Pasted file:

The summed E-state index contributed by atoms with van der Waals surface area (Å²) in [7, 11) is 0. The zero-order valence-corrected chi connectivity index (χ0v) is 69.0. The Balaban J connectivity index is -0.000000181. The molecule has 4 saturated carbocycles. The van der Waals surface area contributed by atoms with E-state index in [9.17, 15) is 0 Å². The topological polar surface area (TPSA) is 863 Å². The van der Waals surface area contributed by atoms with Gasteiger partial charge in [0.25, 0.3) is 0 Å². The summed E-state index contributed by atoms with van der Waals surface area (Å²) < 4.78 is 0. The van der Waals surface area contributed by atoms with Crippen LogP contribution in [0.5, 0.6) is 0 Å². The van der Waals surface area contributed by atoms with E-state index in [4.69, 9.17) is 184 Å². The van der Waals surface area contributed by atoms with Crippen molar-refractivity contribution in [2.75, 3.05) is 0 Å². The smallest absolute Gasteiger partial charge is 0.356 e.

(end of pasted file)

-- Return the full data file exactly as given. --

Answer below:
The summed E-state index contributed by atoms with van der Waals surface area (Å²) in [7, 11) is 0. The zero-order valence-corrected chi connectivity index (χ0v) is 69.0. The Balaban J connectivity index is -0.000000181. The molecule has 4 saturated carbocycles. The van der Waals surface area contributed by atoms with E-state index in [9.17, 15) is 0 Å². The topological polar surface area (TPSA) is 863 Å². The van der Waals surface area contributed by atoms with Gasteiger partial charge in [0.25, 0.3) is 0 Å². The summed E-state index contributed by atoms with van der Waals surface area (Å²) < 4.78 is 0. The van der Waals surface area contributed by atoms with Crippen LogP contribution in [0.5, 0.6) is 0 Å². The van der Waals surface area contributed by atoms with E-state index in [4.69, 9.17) is 184 Å². The van der Waals surface area contributed by atoms with Crippen molar-refractivity contribution in [2.75, 3.05) is 0 Å². The smallest absolute Gasteiger partial charge is 0.356 e.